In order to avoid offending the more politically-sensitive, I'll send one extra-good photo to you in a message - it's like the pre-"Exit" video from the JT anniversary tour in one still photo. 😎

The portal of tacos and tequila sounds like a good portal - I hope it is that.

 

Edited by dmway

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On 12/19/2019 at 9:36 PM, dmway said:

We didn't bet a single penny there and absolutely loved it!

I had to bet ten bucks when I was in Las Vegas.  I did it so a friend would be quiet about me not gambling.  I was pissed because I could've bought a cd.  We did a circular route on that trip.  I'd never been.  Driving through the desert, at night, between Las Vegas and Califonia is an amazing experience.  One can see the moon forever.  Add U2 on several prerecorded mix tapes.  I was driving and my trip companion was sleeping so no talking turned it into something very special.  I'm glad you had a great trip. 

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Posted (edited)
2 hours ago, Manohlive said:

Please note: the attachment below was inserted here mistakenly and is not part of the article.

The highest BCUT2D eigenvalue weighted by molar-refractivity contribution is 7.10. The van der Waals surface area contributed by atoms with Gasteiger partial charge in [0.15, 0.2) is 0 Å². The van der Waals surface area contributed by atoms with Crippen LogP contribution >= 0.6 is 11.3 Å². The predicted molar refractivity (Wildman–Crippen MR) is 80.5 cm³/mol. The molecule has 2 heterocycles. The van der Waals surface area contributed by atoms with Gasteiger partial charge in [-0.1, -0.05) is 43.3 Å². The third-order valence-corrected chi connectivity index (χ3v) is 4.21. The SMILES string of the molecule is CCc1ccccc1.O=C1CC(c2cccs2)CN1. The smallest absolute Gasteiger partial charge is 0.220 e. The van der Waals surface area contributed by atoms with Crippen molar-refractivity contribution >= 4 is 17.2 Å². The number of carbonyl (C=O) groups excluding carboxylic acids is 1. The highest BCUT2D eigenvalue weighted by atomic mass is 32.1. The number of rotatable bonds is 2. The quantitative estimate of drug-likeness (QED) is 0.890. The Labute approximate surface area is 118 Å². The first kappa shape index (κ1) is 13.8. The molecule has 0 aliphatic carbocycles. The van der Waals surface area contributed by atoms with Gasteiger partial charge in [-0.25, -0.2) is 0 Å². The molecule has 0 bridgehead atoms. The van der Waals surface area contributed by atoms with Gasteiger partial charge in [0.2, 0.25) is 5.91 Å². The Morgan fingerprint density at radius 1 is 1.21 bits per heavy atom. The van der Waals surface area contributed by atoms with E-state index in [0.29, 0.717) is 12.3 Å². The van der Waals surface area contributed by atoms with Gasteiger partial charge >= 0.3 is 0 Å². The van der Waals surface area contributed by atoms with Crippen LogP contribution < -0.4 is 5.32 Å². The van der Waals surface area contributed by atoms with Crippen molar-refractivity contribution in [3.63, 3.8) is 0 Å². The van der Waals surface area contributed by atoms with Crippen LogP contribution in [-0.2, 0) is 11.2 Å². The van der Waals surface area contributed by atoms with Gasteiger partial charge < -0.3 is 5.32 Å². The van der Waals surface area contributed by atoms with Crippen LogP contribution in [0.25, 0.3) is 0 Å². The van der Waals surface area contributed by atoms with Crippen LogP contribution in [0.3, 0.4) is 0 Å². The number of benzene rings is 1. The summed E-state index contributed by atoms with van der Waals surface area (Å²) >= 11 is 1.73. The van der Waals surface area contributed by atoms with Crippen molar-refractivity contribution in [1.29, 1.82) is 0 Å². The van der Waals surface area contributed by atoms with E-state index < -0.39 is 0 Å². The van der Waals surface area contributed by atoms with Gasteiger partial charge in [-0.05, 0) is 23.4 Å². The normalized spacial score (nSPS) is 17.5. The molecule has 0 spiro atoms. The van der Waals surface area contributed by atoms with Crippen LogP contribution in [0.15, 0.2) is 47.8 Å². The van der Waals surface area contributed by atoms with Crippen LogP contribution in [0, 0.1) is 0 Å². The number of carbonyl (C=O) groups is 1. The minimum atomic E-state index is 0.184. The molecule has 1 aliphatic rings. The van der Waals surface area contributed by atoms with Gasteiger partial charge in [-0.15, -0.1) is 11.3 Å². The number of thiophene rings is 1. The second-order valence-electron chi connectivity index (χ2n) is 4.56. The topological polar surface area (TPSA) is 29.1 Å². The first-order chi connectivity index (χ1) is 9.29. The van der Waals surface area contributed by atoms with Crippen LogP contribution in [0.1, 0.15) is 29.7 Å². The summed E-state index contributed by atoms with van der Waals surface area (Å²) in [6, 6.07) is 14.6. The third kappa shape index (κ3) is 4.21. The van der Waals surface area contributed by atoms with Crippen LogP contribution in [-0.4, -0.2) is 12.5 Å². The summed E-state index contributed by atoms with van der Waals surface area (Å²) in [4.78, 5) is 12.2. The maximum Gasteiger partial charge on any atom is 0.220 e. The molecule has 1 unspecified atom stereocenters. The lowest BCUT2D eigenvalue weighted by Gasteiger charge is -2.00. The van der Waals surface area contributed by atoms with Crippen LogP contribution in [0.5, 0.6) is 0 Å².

I had to bet ten bucks when I was in Las Vegas.  I did it so a friend would be quiet about me not gambling.  I was pissed because I could've bought a cd.  We did a circular route on that trip.  I'd never been.  Driving through the desert, at night, between Las Vegas and Califonia is an amazing experience.  One can see the moon forever.  Add U2 on several prerecorded mix tapes.  I was driving and my trip companion was sleeping so no talking turned it into something very special.  I'm glad you had a great trip. 

That’s a great story of your own! Yes, the scenery there is indescribably awesome (it’s nice to use that word properly and not in a jokey OTT 80’s way).

There are two more days to be recounted - as I told Max, the 6th is especially U2-ey. 😎

 

Edited by dmway

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14 hours ago, dmway said:

There are two more days to be recounted

Oh gosh.  I'm sorry.  I got confused.  I thought you were finished.  Duh.  I would not have added what I did, had I known you were still telling your tale. My memory/comment was inspired by it-not a need of mine.  Eeegads.   Please pardon me and do continue.